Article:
The concept of “respectful end of life care” intricately facilitates “doing the right thing.” The day-to-day practice of end-of-life care among CCNs ensures that the choices of older adults are respected. This goal is achieved by advocating on the patients’ behalf. Almost all of the participants valued knowing the wishes of their older-adult patients, especially as they related to “respectful end of life care”.

CCNs described how they were able to advocate “doing the right thing.” In other words, knowing these things did not always mean that patients achieved their wishe.s Furthermore, when nurses were unable to advocate on behalf of the residents or their relatives, the staff felt powerless to change or influence the care provided, which contributed to their experience of moral distress. Regarding this, participant No. 9 stated:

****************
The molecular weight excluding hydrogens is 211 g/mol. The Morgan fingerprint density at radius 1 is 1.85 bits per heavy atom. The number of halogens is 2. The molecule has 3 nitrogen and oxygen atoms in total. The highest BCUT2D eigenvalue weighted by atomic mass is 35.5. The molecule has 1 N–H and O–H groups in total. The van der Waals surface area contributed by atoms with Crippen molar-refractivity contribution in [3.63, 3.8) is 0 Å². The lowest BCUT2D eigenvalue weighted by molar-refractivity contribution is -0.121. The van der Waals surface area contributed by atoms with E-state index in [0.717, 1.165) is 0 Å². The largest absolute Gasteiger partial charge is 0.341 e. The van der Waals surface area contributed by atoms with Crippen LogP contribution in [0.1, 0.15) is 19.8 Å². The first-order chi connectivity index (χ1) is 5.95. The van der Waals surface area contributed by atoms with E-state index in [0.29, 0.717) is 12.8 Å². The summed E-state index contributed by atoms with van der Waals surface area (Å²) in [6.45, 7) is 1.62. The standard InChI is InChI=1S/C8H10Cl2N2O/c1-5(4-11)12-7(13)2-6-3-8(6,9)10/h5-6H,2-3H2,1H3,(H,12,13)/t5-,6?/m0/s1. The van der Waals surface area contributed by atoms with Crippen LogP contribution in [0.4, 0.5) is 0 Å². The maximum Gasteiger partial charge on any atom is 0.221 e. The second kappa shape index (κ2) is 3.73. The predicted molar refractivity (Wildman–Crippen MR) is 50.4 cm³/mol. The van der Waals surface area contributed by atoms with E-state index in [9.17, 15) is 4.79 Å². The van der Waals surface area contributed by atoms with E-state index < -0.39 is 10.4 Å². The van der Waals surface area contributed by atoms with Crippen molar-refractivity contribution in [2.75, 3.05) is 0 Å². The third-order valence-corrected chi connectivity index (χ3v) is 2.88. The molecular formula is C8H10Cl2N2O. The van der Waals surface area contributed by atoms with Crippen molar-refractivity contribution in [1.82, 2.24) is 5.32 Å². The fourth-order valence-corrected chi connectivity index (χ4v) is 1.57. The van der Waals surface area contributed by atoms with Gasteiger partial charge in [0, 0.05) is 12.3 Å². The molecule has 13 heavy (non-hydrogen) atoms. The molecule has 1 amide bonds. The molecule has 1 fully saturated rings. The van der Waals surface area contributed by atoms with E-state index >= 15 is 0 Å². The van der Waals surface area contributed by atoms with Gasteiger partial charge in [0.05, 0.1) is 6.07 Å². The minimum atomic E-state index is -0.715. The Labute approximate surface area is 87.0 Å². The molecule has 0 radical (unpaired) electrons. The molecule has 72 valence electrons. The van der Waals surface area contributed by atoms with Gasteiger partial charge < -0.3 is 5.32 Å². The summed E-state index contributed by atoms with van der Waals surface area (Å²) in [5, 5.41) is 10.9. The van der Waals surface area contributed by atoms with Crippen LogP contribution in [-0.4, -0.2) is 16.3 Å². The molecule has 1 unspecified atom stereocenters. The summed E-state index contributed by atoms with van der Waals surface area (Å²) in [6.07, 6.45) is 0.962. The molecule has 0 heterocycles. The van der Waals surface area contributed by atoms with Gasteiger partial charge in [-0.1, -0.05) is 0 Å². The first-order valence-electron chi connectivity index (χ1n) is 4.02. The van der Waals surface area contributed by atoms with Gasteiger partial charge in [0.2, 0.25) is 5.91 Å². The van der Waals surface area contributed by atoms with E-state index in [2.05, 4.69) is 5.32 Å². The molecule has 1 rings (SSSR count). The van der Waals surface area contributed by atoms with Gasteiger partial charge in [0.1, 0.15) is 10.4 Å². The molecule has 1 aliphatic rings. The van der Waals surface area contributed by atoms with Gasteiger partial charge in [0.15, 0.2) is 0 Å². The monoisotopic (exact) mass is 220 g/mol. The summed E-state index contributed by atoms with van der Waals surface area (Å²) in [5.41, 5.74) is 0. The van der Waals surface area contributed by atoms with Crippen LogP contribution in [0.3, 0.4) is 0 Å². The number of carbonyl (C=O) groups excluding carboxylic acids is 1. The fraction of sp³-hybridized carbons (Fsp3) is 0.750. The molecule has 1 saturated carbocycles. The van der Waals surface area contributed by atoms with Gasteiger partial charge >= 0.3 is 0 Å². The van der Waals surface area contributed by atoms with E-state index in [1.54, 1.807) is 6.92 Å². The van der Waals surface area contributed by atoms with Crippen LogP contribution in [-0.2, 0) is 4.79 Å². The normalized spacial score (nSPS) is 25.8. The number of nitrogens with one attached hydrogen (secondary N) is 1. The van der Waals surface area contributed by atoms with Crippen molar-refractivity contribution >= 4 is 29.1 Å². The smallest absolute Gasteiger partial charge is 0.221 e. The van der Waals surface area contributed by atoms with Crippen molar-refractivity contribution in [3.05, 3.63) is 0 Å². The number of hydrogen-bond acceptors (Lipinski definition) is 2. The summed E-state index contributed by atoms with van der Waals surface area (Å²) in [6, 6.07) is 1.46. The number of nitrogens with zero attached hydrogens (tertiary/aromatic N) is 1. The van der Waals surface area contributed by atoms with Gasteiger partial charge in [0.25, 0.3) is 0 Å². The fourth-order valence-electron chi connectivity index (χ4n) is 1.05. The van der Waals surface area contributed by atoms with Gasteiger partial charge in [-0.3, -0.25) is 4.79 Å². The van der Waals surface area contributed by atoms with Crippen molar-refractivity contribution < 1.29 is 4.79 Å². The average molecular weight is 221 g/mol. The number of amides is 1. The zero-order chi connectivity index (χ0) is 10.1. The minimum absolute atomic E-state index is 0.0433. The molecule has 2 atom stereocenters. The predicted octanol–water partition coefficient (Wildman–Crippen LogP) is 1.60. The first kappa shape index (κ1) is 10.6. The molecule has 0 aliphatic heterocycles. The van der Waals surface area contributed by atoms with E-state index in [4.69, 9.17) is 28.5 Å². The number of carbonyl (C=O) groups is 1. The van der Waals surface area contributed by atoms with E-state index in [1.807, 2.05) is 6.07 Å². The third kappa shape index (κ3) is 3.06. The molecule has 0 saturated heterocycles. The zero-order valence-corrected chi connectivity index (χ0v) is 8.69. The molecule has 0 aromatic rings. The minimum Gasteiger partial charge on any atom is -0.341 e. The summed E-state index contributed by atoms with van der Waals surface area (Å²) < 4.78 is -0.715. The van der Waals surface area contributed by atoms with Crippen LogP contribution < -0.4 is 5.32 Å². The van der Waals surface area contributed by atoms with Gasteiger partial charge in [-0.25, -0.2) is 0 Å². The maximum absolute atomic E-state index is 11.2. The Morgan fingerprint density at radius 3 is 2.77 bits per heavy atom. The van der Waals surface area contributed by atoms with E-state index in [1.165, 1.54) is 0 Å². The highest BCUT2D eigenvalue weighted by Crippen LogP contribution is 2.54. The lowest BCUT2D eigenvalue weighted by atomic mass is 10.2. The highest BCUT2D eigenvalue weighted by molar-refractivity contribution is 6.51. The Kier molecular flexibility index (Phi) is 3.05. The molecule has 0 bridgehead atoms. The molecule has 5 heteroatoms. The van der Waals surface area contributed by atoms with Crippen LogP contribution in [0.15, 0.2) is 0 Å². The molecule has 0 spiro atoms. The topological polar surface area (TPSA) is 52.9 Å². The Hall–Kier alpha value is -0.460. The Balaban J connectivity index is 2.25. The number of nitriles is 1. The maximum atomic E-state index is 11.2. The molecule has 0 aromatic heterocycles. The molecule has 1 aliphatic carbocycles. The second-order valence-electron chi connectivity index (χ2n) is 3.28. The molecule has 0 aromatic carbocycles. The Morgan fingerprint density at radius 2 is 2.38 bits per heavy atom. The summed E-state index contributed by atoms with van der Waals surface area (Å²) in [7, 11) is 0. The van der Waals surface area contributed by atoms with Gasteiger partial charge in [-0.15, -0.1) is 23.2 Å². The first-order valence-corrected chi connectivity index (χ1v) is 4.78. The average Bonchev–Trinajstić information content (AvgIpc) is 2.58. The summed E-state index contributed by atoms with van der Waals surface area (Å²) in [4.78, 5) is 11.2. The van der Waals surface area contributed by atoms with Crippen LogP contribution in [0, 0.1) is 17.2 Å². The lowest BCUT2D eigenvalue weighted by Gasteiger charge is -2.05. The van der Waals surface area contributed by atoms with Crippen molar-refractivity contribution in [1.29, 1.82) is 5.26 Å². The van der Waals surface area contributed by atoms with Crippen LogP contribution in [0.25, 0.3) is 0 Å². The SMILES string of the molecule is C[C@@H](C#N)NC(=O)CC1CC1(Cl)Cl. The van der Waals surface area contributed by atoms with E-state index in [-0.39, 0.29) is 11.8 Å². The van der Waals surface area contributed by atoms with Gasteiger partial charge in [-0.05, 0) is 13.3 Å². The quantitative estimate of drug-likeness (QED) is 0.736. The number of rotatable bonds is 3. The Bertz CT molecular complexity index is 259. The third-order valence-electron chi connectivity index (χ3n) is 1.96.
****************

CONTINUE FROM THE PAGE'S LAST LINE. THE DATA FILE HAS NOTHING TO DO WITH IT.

“I myself feel more responsibility when I care for end-stage patients like cancer patients in ICU. I know that they eventually will die, but I do my best to do all the needed care. I do believe that, although he/she can’t understand what I am doing, I know that I have to be responsible for his/her care”.

Major contributors to moral distress include deficits in knowledge related to end-of-life care and symptom management. The interviewed CCNs recognized providing education as one way to improve end-of-life care and symptom management. The following statements were mentioned by participant No. 5: